We might be able to deduce the approximate number of legal departments in a country based on its Gross Domestic Product (GDP). Follow my reasoning from four examples.
Portugal’s organization for in-house lawyers has 1,200 members. If the typical law department employs three lawyers, that suggests something like 400 departments (I do not know that every Portuguese in-house counsel belongs.). The country’s GDP in 2008 was approximately $243 billion, which leaves 0.6 law departments per billion.
The United States, at $14.2 trillion in GDP and 20,000 or so law departments, supports around 0.71 departments per billion of GDP (See my post of April 30, 2010: three indicators to around 20,000 departments, and James Merklinger’s comment in support.).
England and Wales have about 20,000 solicitors working in the employed sector, according to a fact sheet by The Law Society. Again assuming three lawyers per department on average, the 6,600 legal departments supported a UK GDP in 2008 of about $2.6 trillion (which is larger than the England and Wales GDP). Hence the figure of 0.4 law departments per billion undershoots somewhat for the entire UK. Let’s grab at 0.5.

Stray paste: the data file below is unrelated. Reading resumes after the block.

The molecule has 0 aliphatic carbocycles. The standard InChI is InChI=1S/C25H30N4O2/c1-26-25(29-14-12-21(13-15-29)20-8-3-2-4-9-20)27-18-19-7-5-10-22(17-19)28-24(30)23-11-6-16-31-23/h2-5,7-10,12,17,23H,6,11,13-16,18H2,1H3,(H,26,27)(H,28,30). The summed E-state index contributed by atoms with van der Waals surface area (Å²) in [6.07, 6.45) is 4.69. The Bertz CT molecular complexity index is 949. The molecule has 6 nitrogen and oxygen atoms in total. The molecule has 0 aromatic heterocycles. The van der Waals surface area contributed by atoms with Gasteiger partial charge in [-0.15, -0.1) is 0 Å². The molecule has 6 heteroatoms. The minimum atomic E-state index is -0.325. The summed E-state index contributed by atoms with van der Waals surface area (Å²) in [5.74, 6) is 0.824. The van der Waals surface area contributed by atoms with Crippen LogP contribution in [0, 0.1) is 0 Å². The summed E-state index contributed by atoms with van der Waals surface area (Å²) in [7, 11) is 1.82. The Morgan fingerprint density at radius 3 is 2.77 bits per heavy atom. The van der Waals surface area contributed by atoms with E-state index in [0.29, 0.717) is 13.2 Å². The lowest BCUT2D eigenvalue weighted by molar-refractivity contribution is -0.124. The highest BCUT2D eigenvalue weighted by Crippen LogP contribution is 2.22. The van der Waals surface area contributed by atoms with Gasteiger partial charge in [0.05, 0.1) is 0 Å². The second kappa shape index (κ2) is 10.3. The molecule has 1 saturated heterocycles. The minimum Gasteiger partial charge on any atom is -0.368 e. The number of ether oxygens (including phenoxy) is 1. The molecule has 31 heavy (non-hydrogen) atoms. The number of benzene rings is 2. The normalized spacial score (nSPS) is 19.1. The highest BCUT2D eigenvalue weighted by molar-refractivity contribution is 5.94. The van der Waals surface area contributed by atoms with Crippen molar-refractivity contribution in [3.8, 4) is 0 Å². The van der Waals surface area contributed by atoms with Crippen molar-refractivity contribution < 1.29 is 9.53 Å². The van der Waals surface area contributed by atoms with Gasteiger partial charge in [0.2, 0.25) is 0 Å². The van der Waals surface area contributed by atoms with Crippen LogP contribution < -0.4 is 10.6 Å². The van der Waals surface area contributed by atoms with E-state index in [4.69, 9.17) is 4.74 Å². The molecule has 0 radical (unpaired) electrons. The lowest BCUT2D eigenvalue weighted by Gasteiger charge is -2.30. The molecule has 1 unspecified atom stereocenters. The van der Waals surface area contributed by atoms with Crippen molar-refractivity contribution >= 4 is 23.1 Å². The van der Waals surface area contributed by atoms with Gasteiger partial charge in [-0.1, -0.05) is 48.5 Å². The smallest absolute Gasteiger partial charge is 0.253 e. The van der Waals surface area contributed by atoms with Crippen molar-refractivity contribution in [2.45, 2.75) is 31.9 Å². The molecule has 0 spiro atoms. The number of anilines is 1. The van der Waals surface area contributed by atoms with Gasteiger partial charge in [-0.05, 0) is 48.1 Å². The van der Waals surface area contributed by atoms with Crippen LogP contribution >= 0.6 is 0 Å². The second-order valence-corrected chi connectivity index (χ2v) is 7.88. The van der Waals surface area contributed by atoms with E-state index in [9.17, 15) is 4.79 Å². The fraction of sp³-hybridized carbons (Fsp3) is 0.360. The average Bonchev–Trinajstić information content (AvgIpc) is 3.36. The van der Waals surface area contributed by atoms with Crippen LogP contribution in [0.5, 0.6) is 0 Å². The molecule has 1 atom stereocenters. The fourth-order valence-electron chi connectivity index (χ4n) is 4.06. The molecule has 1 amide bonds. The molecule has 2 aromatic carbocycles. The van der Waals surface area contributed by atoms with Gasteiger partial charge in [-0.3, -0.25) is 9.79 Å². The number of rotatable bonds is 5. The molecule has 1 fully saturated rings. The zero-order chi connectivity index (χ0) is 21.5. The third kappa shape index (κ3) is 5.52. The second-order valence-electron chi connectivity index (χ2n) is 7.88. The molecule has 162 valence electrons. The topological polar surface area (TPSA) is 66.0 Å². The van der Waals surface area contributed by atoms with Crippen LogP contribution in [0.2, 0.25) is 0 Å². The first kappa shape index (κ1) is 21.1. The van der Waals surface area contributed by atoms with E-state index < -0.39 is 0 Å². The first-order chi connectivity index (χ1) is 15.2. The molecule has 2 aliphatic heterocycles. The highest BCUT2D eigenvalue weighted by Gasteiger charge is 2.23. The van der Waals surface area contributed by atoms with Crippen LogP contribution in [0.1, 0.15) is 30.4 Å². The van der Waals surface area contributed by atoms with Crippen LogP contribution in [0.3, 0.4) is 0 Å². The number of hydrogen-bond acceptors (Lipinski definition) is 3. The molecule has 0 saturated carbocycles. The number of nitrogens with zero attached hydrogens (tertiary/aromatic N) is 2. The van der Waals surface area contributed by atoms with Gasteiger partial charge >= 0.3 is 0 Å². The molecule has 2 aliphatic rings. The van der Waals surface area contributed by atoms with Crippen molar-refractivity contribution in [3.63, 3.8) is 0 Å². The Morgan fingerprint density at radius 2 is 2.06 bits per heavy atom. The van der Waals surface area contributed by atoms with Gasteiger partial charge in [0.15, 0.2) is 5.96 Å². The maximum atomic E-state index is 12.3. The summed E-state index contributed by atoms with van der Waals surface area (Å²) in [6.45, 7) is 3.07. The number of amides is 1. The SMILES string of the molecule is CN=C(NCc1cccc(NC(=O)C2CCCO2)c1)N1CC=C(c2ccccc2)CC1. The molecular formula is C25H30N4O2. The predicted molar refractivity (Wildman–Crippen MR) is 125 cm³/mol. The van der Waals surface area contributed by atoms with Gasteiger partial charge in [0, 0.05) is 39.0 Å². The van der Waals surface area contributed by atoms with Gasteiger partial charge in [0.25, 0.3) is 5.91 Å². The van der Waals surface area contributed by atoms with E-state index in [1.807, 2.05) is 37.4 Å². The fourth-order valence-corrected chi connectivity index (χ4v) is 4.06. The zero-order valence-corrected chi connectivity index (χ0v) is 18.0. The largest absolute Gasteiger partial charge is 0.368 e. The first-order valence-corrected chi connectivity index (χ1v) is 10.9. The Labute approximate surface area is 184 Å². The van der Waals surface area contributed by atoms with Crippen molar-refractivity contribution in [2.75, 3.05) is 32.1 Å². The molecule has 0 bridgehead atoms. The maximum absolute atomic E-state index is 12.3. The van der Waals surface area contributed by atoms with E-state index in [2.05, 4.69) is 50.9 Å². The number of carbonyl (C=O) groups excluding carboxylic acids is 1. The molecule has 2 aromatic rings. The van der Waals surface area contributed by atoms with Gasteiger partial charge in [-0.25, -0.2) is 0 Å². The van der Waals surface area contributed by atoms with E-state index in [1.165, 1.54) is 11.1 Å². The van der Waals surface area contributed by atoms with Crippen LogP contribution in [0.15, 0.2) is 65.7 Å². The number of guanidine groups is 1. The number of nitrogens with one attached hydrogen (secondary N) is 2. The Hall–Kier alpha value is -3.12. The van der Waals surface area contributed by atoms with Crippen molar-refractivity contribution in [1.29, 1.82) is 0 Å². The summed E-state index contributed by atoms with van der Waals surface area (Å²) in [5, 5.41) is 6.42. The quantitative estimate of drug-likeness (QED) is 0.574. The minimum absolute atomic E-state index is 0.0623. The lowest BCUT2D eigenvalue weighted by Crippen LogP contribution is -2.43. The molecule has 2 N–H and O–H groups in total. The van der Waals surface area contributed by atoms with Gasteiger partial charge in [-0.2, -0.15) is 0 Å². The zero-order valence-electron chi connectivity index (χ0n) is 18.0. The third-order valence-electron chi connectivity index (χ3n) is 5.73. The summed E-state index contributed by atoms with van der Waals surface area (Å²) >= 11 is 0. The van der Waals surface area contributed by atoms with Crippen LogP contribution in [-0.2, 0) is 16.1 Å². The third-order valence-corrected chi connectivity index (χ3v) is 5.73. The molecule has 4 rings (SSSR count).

Using the same assumption of three lawyers for the average legal department, Belgium may have something like 420 law departments (See my post of Feb. 16, 2010 #2: mandatory to belong to Belgian in-house group, which has 1,300 members.). With a GDP of approximately $497 billion in 2008, that leaves 1.2 law departments per billion of Belgian GDP.
All the GDP figures and the conversion of the figures into US dollars come from the website of Trading Economics.
To summarize, the four developed countries above (Portugal, USA, UK, and Belgium) produce estimates of legal departments per billion dollars of GDP at 0.6, 0.7, 0.5, and 1.2. The results, being clustered reasonably closely, support a hypothesis that for developed countries there is a plausible and fairly narrow range of law departments per billion dollars of gross domestic product.